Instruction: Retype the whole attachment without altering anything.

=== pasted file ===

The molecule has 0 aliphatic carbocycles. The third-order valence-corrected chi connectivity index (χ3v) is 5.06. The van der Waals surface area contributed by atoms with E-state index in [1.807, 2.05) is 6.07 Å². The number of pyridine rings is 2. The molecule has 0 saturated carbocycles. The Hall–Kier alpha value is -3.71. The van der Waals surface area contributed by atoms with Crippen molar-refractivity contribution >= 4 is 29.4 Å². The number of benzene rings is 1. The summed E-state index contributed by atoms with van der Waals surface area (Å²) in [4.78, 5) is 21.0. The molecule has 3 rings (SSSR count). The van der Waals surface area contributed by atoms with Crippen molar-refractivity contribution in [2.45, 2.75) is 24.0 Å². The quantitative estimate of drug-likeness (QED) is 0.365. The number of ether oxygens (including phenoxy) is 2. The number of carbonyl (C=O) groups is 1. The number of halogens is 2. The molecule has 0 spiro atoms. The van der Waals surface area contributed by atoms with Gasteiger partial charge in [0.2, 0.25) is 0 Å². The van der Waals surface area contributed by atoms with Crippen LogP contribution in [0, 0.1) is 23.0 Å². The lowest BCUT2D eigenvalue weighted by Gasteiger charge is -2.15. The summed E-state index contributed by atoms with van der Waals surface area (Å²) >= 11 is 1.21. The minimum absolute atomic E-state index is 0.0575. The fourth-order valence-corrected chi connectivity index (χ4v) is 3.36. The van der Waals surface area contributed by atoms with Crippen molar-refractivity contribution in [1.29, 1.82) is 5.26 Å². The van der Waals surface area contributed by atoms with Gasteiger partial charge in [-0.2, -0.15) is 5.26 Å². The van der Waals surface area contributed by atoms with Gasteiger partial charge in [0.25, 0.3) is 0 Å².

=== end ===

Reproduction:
The molecule has 0 aliphatic carbocycles. The third-order valence-corrected chi connectivity index (χ3v) is 5.06. The van der Waals surface area contributed by atoms with E-state index in [1.807, 2.05) is 6.07 Å². The number of pyridine rings is 2. The molecule has 0 saturated carbocycles. The Hall–Kier alpha value is -3.71. The van der Waals surface area contributed by atoms with Crippen molar-refractivity contribution >= 4 is 29.4 Å². The number of benzene rings is 1. The summed E-state index contributed by atoms with van der Waals surface area (Å²) in [4.78, 5) is 21.0. The molecule has 3 rings (SSSR count). The van der Waals surface area contributed by atoms with Crippen molar-refractivity contribution in [2.45, 2.75) is 24.0 Å². The quantitative estimate of drug-likeness (QED) is 0.365. The number of ether oxygens (including phenoxy) is 2. The number of carbonyl (C=O) groups is 1. The number of halogens is 2. The molecule has 0 spiro atoms. The van der Waals surface area contributed by atoms with Gasteiger partial charge in [0.2, 0.25) is 0 Å². The van der Waals surface area contributed by atoms with Crippen LogP contribution in [0, 0.1) is 23.0 Å². The lowest BCUT2D eigenvalue weighted by Gasteiger charge is -2.15. The summed E-state index contributed by atoms with van der Waals surface area (Å²) >= 11 is 1.21. The minimum absolute atomic E-state index is 0.0575. The fourth-order valence-corrected chi connectivity index (χ4v) is 3.36. The van der Waals surface area contributed by atoms with Crippen molar-refractivity contribution in [1.29, 1.82) is 5.26 Å². The van der Waals surface area contributed by atoms with Gasteiger partial charge in [-0.2, -0.15) is 5.26 Å². The van der Waals surface area contributed by atoms with Gasteiger partial charge in [0.25, 0.3) is 0 Å².